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CPSR Newsletter Winter 1997


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Letter to the Editor

by Tom Shea

CPSR News Volume 15, Number 1: Winter 1997


A Modest Proposal

Dear Editor:
I read with interest the article "Star Wars: Down but Not Out" by Carl Page in the Fall 1996 issue of the CPSR Newsletter.

Mr. Page noted that the so-called Star Wars program has had incredible persistence, even after it had been opposed by many prominent scientists and had suffered numerous technical failures in key areas. He gave some reasons for this, but one other reason occurred to me: Administrators, scientists, and staffers at the National Labs and within the weapons community are fighting for their livelihoods. They are smart, tough, and politically canny people who want to continue doing what they've become good at doing. Of course the Star Wars program has persisted despite obstacles!

Now that the Cold War has ended, what is to be done with such technical talent? There's been no national initiative to help the sword makers get into worthy ploughshare manufacturing enterprises. They're good at making weapons and they have secure government jobs; it's tough to translate bomb-making expertise into useful, equally secure peacetime pursuits. Moreover, the weapons makers are not necessarily the ones with the vision to see what they can do next that would be of equally high importance to their country.

I have an idea of what we might ask them to do next: use their skills in computer modeling and scientific visualization to create animated, data-driven graphic models of large economic flows. For example, an accurate economic model of the U.S. Federal budget could be constructed with data for the current year, as well as data accrued over the years. It should track both the Federal budget (anticipated revenues and costs set forth in the President's annual budget, which is mainly hopeful fiction) and what actually happened. Current-year-over-previous-years models could be run, as well as models showing trends over many years. The output could be accurately adjusted for the results of inflation; or, on the other hand, the results of inflation could be seen and understood, perhaps for the first time.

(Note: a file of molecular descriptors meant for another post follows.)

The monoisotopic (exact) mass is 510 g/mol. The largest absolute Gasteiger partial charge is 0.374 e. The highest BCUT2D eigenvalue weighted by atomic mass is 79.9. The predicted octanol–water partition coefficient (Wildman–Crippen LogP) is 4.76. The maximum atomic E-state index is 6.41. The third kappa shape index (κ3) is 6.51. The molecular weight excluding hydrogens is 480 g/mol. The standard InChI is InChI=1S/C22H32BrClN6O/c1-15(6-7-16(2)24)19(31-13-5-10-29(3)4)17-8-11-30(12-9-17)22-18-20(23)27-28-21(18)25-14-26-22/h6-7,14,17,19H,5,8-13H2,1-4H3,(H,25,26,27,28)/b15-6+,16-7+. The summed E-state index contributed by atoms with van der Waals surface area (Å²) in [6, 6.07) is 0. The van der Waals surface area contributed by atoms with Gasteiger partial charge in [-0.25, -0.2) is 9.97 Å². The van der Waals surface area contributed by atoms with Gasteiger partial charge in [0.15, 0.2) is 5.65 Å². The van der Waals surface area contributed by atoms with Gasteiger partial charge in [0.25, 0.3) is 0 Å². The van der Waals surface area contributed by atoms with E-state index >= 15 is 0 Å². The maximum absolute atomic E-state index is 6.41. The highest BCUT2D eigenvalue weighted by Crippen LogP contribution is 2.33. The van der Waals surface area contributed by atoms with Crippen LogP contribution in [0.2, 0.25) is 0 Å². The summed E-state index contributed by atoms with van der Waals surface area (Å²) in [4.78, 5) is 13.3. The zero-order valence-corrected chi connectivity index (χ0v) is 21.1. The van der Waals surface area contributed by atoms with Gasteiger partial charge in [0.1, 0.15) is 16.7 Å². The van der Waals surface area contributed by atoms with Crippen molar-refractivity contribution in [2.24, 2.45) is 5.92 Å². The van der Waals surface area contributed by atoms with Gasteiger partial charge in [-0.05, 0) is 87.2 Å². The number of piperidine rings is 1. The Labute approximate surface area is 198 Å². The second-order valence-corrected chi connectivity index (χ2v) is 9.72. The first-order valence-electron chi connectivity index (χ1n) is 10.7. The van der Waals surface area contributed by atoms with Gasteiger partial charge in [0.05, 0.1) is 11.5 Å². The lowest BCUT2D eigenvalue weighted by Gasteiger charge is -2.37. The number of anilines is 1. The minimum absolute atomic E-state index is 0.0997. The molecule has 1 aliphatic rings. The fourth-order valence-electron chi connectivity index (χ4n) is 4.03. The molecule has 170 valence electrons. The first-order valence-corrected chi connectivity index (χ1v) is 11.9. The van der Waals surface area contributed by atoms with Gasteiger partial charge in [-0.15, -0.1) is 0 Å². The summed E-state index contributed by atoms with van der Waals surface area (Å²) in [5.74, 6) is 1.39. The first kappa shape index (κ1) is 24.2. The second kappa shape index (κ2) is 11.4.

As was done with sensor data collected on unseen atomic reactions, these data streams could then be used to animate graphic metaphors that would make the underlying realities visible. One useful graphic metaphor would be pipes and vessels, such as those used in models of refineries and power plants. The pipes representing incoming revenues and outflowing expenses would increase or decrease in size to represent changes in money flow on a monthly or weekly basis. Storage tanks (which also would vary in size depending on how much money they hold) would represent the general fund, and other vessels would represent surpluses or invested funds. Underground wells (with varying depths) would indicate debts. The visual output of these models could be made available to experts, policy makers, and the general public by the simple expedient of transferring the output to video tape.

Attention could then be turned to modeling and visualizing even larger economic flows: international trade deficits and surpluses, the ebb and flow of international monetary funds across various world currencies. Also, once such models have been perfected at one level, they could be adapted to state governments (almost as complex and as little understood as the federal government) with equally beneficial results. Yes, there are already computer economic models aplenty, but most are special-purpose, proprietary, and very limited in scope, compared to what I'm proposing. Also, they're not readily understandable to the layman because the step of making them "scientifically visualized" has not been taken.

Granted, the problems involved in such an enterprise would be huge and challenging. But they are solvable-precisely by people with this kind of rare technical expertise and dogged determination to overcome obstacles. I'm told that the folks at Lawrence Livermore and elsewhere have modelled on computer the changing weather patterns of the entire globe (in spite of unbelievable complexity of fluid dynamics on this scale and the problems posed by chaos theory). Supposedly this global weather model is usefully predictive for up to 10 days ahead. If this can be done, then economic modelling can certainly be accomplished.

Now that the Cold War is over, the well-being of our country depends on economic strength, broad-based understanding of financial realities, and informed economic choices. Yet the level of real understanding of economic issues (underneath all the stormy idealogical debates) is pitiful, even among policy makers. A major presidential contender proposed (without much data) that the cure for the nation's ills was a flat 17% income tax. He may be right or wrong, but the point is, who really knows whether the idea makes sense or not? We are trying to make major decisions on the basis of soundbites and piecemeal statistical comparisons, almost invariably chosen for a partisan purpose. Except for perhaps a dozen senior economists, business people, and policymakers in the world, everyone is guessing about macro economic realities. And even these few experts disagree.

The techniques of computer modeling and scientific visualization could change all that if properly applied. Computer models can allow people to back off from "non-negotiable" positions without "losing face." Such models actually amplify human understanding, which, without assistance, is simply inadequate for comprehending problems of very high complexity. If computers have a beneficial use in the world (and they do) this is it: making the complex understandable and making the invisible visible.

Tom Shea


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